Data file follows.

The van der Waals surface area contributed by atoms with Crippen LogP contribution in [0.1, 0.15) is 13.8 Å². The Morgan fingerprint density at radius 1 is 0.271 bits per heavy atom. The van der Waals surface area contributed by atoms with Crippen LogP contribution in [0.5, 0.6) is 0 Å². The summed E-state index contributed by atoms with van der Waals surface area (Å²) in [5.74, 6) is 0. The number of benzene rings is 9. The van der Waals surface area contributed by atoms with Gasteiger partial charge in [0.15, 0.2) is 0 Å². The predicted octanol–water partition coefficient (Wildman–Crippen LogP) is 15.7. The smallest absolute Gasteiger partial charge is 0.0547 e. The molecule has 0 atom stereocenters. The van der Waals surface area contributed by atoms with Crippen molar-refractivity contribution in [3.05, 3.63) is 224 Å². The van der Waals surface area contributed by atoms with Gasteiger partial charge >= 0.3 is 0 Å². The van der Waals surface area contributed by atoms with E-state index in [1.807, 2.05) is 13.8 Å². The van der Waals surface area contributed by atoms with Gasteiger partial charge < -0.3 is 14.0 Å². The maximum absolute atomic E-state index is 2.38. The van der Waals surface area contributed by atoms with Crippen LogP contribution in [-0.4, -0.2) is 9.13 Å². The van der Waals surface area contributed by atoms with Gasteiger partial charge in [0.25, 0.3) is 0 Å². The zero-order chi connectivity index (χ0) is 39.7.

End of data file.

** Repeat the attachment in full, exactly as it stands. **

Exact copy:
The van der Waals surface area contributed by atoms with Crippen LogP contribution in [0.1, 0.15) is 13.8 Å². The Morgan fingerprint density at radius 1 is 0.271 bits per heavy atom. The van der Waals surface area contributed by atoms with Crippen LogP contribution in [0.5, 0.6) is 0 Å². The summed E-state index contributed by atoms with van der Waals surface area (Å²) in [5.74, 6) is 0. The number of benzene rings is 9. The van der Waals surface area contributed by atoms with Gasteiger partial charge in [0.15, 0.2) is 0 Å². The predicted octanol–water partition coefficient (Wildman–Crippen LogP) is 15.7. The smallest absolute Gasteiger partial charge is 0.0547 e. The molecule has 0 atom stereocenters. The van der Waals surface area contributed by atoms with Crippen molar-refractivity contribution in [3.05, 3.63) is 224 Å². The van der Waals surface area contributed by atoms with Gasteiger partial charge >= 0.3 is 0 Å². The van der Waals surface area contributed by atoms with E-state index in [1.807, 2.05) is 13.8 Å². The van der Waals surface area contributed by atoms with Gasteiger partial charge < -0.3 is 14.0 Å². The maximum absolute atomic E-state index is 2.38. The van der Waals surface area contributed by atoms with Crippen LogP contribution in [-0.4, -0.2) is 9.13 Å². The van der Waals surface area contributed by atoms with Gasteiger partial charge in [0.25, 0.3) is 0 Å². The zero-order chi connectivity index (χ0) is 39.7.